Aditya Vijay (UPenn '17) explains why his college list changed over time

Aditya Vijay.jpg

How did your college list change over time?

My college list constantly changed from time to time. This was due to many reasons. Initially, I jotted down those colleges which I really wanted to attend. But I realized all the colleges I was keen on were highly selective ones, and so I had to have some backups. The list then came to about 25. There were too many! It was then that I started to go deeper and read more about the colleges. Their course catalogue, information regarding the economics department (my intended major), various clubs and student organizations. To my surprise, many colleges which superficially seemed fitting for me were not so. This caused a wholesale change of the list and I finally settled on about 13 colleges, which included dream, midrange and back up schools. Reading in depth about these colleges is when you'll truly find out of it's the right fit for you or not.

What did you find most challenging about the college app process?

The entire college application process provided me with a great opportunity to do some intense introspection, and through this process I learnt a lot more about myself, my passions, strengths, weaknesses, etc. For me, the most challenging aspect was deciding on a topic for my CommonApp essay. While my mind was brimming with ideas from my life experiences, I wanted to select one that was unique to me and that would elucidate my character development well. After a series of unsuccessful essays on topics that seemed mundane or clichéd to me, I settled on recounting an anecdote during the Everest Base Camp trek. So in my experience picking an appropriate topic for my essay was the biggest challenge.

What was your SAT and Subject Tests prep strategy?

Trying to 'learn' vocabulary by memorizing word meanings a month before test day is the worst possible way to prepare for the test, and I say this with a touch of personal experience as well. No one can learn English by memorizing words and meanings. Reading is the best method of improving your grammar. Fortunately, I was an avid reader and that not only improved my language, it also increased my reading pace, which is very important for the SAT. Regular practice of different question types will be more than sufficient for math. The SAT Subject Tests were an easier ride for me. I gave the Chemistry and Mathematics Level 2 tests. The content of these tests was covered in the syllabi of Grades 11 and 12 and so I already had a thorough understanding of most topics. A good grasp of the concepts will go a long way in ensuring you get a great score.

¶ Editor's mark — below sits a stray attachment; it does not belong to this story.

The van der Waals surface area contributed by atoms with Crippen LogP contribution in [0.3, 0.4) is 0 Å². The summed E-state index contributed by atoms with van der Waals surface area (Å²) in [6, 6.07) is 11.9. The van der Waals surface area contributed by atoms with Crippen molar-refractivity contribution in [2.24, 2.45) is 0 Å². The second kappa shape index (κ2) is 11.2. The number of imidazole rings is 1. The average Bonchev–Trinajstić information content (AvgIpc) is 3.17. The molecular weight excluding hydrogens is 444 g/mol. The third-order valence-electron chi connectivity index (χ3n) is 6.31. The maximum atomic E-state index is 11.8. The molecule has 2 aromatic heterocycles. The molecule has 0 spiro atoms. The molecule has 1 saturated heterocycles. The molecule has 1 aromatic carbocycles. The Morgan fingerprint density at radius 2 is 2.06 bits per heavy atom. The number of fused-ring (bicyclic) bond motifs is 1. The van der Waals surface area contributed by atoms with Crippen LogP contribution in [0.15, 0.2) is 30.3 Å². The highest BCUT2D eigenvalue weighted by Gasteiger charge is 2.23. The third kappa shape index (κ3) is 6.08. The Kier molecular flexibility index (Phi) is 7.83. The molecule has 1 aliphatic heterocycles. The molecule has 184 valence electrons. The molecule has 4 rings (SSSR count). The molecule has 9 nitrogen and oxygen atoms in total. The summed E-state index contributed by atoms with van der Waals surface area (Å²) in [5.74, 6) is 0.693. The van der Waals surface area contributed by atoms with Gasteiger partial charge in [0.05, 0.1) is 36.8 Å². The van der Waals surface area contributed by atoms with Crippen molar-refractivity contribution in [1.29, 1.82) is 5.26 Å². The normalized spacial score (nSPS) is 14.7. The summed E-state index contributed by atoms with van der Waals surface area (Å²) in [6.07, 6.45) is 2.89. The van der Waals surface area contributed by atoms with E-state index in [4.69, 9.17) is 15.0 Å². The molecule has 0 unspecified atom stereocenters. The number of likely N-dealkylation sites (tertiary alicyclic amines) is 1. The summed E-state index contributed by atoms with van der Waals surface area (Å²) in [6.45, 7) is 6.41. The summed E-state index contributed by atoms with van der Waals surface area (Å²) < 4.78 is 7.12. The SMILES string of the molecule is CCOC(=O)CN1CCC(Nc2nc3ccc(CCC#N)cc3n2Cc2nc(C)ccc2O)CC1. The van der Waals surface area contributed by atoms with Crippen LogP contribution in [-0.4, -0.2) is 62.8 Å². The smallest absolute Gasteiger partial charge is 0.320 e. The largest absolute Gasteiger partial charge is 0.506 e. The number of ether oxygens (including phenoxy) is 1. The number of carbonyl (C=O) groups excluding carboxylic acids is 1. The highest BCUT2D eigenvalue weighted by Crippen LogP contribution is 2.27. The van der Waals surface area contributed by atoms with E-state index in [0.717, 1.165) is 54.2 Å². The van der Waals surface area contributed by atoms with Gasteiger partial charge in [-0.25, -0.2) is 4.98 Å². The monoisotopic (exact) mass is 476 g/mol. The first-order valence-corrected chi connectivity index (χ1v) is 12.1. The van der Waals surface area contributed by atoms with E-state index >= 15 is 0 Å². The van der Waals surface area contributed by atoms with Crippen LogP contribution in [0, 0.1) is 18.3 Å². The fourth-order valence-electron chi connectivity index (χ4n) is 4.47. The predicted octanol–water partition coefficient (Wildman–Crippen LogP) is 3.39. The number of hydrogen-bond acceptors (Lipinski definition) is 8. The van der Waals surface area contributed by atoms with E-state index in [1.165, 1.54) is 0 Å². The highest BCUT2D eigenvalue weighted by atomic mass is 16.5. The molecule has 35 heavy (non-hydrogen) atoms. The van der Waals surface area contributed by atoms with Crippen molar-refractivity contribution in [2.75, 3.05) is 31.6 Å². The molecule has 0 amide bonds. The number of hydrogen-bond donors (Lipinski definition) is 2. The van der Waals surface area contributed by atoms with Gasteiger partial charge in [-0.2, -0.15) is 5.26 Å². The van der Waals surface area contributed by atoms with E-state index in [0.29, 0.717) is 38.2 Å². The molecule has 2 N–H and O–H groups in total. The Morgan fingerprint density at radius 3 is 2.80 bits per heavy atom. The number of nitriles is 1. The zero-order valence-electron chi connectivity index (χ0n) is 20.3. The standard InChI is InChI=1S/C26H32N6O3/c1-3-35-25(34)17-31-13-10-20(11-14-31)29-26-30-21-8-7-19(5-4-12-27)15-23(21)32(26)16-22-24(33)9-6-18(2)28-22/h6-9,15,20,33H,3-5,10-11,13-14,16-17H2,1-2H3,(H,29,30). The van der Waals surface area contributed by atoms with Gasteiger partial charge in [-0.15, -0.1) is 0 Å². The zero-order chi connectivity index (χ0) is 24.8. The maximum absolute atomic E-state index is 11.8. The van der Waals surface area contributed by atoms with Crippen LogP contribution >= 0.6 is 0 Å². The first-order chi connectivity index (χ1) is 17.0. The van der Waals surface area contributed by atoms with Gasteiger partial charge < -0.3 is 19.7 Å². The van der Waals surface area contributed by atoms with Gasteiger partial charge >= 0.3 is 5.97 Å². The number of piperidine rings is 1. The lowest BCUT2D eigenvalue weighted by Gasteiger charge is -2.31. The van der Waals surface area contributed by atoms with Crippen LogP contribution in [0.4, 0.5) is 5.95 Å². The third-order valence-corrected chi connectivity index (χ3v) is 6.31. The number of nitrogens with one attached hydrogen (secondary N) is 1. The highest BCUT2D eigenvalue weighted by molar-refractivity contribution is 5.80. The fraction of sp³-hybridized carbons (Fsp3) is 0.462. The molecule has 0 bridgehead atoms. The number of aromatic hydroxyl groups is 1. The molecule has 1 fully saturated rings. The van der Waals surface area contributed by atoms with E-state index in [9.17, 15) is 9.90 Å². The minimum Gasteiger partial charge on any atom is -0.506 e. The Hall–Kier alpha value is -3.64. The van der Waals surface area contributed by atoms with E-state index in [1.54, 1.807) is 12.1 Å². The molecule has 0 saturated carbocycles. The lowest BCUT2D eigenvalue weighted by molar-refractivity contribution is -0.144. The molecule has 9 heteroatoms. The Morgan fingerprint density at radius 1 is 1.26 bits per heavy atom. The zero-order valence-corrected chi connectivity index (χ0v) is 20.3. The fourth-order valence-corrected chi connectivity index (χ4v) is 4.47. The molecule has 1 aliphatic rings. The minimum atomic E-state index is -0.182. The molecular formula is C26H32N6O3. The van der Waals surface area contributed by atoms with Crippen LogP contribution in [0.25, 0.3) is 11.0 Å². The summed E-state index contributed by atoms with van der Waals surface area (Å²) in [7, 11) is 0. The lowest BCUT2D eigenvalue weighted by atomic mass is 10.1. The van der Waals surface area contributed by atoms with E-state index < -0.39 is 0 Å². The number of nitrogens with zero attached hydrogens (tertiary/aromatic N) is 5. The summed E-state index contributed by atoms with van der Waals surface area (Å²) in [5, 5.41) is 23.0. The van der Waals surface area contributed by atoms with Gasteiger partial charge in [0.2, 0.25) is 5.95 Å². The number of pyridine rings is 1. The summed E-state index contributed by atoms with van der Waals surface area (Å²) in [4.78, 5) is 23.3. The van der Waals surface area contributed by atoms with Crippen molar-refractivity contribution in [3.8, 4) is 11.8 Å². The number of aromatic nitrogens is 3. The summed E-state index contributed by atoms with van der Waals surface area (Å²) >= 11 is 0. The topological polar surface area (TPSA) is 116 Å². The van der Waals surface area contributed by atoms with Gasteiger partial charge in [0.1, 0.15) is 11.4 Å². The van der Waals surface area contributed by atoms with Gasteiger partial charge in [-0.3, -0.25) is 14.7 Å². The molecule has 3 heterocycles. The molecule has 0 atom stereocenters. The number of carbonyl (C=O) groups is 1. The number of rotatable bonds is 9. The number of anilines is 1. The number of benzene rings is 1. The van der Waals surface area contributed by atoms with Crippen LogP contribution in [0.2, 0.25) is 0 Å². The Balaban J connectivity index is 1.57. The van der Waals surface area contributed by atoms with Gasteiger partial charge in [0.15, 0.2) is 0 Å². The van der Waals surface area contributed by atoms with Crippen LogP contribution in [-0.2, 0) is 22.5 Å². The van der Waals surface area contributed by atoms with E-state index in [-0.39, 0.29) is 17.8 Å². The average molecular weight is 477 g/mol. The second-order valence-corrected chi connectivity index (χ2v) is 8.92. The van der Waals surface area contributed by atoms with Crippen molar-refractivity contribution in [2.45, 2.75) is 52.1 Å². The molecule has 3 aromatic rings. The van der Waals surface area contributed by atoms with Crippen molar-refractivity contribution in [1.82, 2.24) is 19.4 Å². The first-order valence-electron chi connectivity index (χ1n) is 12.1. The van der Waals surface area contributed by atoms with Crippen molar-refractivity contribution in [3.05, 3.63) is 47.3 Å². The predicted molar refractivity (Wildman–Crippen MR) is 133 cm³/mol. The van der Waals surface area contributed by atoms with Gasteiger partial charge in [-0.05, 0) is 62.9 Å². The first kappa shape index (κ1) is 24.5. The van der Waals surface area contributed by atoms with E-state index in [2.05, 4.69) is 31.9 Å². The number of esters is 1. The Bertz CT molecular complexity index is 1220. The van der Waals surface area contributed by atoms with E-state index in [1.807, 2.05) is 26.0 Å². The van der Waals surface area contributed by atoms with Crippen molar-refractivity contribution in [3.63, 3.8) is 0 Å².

What advice would you give future applicants?

For future applicants, my advice regarding finding suitable colleges is simple: You don't need every aspect of a college to suit you for it to become a dream school. If it feels right for you, if you feel that this particular college will help develop my interests, then that should definitely be in your list. There will always be certain things about every college which may displease you, but since every college has it's pros and cons, don't let them bother you.

As for the essays, you can pretty much write on ANY topic that interests you. There are no restrictions, so take some time to think, or better still write rough drafts on various topics, and you will discover which one works best for you.

What are you looking forward to the most about college?

College is when students leave the protective environment of high school and take their first foray into the real world. What's most enticing for me is the opportunity to learn many new things that had always intrigued me in high school. As I read about the clubs and organizations at work in Penn, I rediscovered lost or buried interests on various things. The opportunities are endless and it's exciting for any incoming freshman.

What major/s are you considering? 

At this moment in time my mind is juggling between various majors. International Relations with a focus on Economic Relations is currently my first choice for a major. But I'm also considering Macroeconomics theory, International Trade and Communication. Penn, as do most schools, require students to declare their major only at the end of sophomore year so I've plenty of time to decide on what is best for me.

What excites you about the courses you'll sign up for?

 The flexibility in the curriculum will allow me to opt for certain other courses like Ancient History or Linguistics (which I might do a minor in) which have keenly interested me.

What are your plans for summer? 

This summer I have registered for AP Chemistry and AP Physics B which will give me college credits (provided I get a 5 in each) and will allow me to skip intro classes. Other than that I plan to read, meet up with friends before we part ways and just kick back and relax, given the intense year of Grade 12 that I had.